0
views
0
recommends
+1 Recommend
2 collections
    0
    shares
      • Record: found
      • Abstract: found
      • Article: found
      Is Open Access

      Withanone from Withania somnifera Attenuates SARS-CoV-2 RBD and Host ACE2 Interactions to Rescue Spike Protein Induced Pathologies in Humanized Zebrafish Model

      Read this article at

      ScienceOpenPublisherPMC
      Bookmark
          There is no author summary for this article yet. Authors can add summaries to their articles on ScienceOpen to make them more accessible to a non-specialist audience.

          Abstract

          Purpose

          SARS-CoV-2 engages human ACE2 through its spike (S) protein receptor binding domain (RBD) to enter the host cell. Recent computational studies have reported that withanone and withaferin A, phytochemicals found in Withania somnifera, target viral main protease (M Pro) and host transmembrane TMPRSS2, and glucose related protein 78 (GRP78), respectively, implicating their potential as viral entry inhibitors. Absence of specific treatment against SARS-CoV-2 infection has encouraged exploration of phytochemicals as potential antivirals.

          Aim

          This study aimed at in silico exploration, along with in vitro and in vivo validation of antiviral efficacy of the phytochemical withanone.

          Methods

          Through molecular docking, molecular dynamic (MD) simulation and electrostatic energy calculation the plausible biochemical interactions between withanone and the ACE2-RBD complex were investigated. These in silico observations were biochemically validated by ELISA-based assays. Withanone-enriched extract from W. somnifera was tested for its ability to ameliorate clinically relevant pathological features, modelled in humanized zebrafish through SARS-CoV-2 recombinant spike (S) protein induction.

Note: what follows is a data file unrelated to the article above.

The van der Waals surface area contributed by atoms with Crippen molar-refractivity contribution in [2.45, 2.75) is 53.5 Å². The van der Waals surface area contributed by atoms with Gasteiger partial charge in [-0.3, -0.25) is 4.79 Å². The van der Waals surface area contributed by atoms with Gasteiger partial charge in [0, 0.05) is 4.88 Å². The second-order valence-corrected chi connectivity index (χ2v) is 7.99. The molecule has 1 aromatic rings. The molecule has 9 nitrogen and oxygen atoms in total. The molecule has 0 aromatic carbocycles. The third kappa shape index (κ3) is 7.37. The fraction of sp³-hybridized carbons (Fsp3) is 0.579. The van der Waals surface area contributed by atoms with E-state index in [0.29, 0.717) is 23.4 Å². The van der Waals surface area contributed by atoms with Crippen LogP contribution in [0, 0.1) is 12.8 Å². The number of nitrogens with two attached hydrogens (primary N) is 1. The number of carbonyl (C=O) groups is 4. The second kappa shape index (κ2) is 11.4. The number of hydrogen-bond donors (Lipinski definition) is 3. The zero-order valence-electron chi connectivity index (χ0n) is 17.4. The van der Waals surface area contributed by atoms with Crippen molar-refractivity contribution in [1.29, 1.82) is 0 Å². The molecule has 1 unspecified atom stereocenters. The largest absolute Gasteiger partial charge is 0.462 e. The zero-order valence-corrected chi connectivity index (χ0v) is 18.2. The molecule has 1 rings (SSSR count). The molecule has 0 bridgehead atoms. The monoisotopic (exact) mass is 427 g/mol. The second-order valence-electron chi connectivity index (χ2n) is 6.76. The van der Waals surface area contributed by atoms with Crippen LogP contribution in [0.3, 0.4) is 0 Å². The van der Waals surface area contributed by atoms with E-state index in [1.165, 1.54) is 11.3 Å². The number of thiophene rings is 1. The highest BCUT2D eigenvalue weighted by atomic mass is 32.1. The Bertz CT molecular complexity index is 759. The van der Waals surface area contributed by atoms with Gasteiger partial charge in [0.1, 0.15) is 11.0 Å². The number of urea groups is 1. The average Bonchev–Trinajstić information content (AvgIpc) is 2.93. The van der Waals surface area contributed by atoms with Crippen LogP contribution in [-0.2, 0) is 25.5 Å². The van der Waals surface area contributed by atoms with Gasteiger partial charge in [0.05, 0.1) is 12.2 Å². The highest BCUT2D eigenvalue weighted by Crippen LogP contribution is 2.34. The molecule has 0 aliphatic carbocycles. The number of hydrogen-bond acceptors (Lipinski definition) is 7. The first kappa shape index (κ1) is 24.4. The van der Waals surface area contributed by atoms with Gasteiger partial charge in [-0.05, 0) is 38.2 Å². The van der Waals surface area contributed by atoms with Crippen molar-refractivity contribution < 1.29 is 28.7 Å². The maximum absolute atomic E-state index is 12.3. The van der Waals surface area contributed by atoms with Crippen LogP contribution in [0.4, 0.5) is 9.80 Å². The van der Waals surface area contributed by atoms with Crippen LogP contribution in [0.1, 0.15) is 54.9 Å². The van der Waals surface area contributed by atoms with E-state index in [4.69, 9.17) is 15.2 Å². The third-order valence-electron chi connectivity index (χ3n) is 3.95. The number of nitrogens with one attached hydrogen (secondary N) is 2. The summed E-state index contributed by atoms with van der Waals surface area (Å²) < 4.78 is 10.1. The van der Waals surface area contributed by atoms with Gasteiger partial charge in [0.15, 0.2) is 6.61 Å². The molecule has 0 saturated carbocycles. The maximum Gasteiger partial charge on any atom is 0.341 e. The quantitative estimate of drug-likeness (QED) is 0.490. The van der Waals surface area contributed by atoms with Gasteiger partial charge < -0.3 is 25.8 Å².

Results

          Withanone bound efficiently at the interacting interface of the ACE2-RBD complex and destabilized it energetically. The electrostatic component of binding free energies of the complex was significantly decreased. The two intrachain salt bridge interactions (K31-E35) and the interchain long-range ion-pair (K31-E484), at the ACE2-RBD interface were completely abolished by withanone, in the 50 ns simulation. In vitro binding assay experimentally validated that withanone efficiently inhibited (IC 50=0.33 ng/mL) the interaction between ACE2 and RBD, in a dose-dependent manner. A withanone-enriched extract, without any co-extracted withaferin A, was prepared from W. somnifera leaves. This enriched extract was found to be efficient in ameliorating human-like pathological responses induced in humanized zebrafish by SARS-CoV-2 recombinant spike (S) protein.

          Conclusion

          In conclusion, this study provided experimental validation for computational insight into the potential of withanone as a potent inhibitor of SARS-CoV-2 coronavirus entry into the host cells.

          Video abstract

          Point your SmartPhone at the code above. If you have a QR code reader the video abstract will appear. Or use:

          https://youtu.be/6dSVJvU4sGE

          Related collections

          Most cited references 64

          • Record: found
          • Abstract: found
          • Article: not found

          UCSF Chimera--a visualization system for exploratory research and analysis.